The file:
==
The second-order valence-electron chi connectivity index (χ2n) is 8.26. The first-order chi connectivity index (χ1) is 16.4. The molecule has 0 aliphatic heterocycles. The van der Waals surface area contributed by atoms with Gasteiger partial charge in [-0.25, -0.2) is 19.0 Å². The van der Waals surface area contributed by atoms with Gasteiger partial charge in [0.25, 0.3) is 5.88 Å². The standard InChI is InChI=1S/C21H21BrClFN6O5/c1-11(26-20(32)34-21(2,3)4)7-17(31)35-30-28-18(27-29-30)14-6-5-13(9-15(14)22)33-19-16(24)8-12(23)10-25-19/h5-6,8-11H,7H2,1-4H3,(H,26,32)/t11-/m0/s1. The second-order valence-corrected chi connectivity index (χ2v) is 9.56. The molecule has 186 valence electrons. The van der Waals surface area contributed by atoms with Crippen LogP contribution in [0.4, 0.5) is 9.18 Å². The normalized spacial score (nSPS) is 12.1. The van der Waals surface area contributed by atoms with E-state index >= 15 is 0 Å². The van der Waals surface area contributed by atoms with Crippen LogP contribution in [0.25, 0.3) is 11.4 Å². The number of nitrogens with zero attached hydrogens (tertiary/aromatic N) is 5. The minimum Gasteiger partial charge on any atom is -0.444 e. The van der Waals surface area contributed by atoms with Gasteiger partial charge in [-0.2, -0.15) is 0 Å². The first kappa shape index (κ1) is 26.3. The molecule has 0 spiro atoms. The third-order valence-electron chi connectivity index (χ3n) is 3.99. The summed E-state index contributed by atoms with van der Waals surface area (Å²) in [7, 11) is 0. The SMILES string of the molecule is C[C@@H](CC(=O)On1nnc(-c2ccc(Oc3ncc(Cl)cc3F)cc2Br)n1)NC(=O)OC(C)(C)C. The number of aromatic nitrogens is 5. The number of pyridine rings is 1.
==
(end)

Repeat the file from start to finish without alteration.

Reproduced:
The second-order valence-electron chi connectivity index (χ2n) is 8.26. The first-order chi connectivity index (χ1) is 16.4. The molecule has 0 aliphatic heterocycles. The van der Waals surface area contributed by atoms with Gasteiger partial charge in [-0.25, -0.2) is 19.0 Å². The van der Waals surface area contributed by atoms with Gasteiger partial charge in [0.25, 0.3) is 5.88 Å². The standard InChI is InChI=1S/C21H21BrClFN6O5/c1-11(26-20(32)34-21(2,3)4)7-17(31)35-30-28-18(27-29-30)14-6-5-13(9-15(14)22)33-19-16(24)8-12(23)10-25-19/h5-6,8-11H,7H2,1-4H3,(H,26,32)/t11-/m0/s1. The second-order valence-corrected chi connectivity index (χ2v) is 9.56. The molecule has 186 valence electrons. The van der Waals surface area contributed by atoms with Crippen LogP contribution in [0.4, 0.5) is 9.18 Å². The normalized spacial score (nSPS) is 12.1. The van der Waals surface area contributed by atoms with E-state index >= 15 is 0 Å². The van der Waals surface area contributed by atoms with Crippen LogP contribution in [0.25, 0.3) is 11.4 Å². The number of nitrogens with zero attached hydrogens (tertiary/aromatic N) is 5. The minimum Gasteiger partial charge on any atom is -0.444 e. The van der Waals surface area contributed by atoms with Gasteiger partial charge in [-0.2, -0.15) is 0 Å². The first kappa shape index (κ1) is 26.3. The molecule has 0 spiro atoms. The third-order valence-electron chi connectivity index (χ3n) is 3.99. The summed E-state index contributed by atoms with van der Waals surface area (Å²) in [7, 11) is 0. The SMILES string of the molecule is C[C@@H](CC(=O)On1nnc(-c2ccc(Oc3ncc(Cl)cc3F)cc2Br)n1)NC(=O)OC(C)(C)C. The number of aromatic nitrogens is 5. The number of pyridine rings is 1.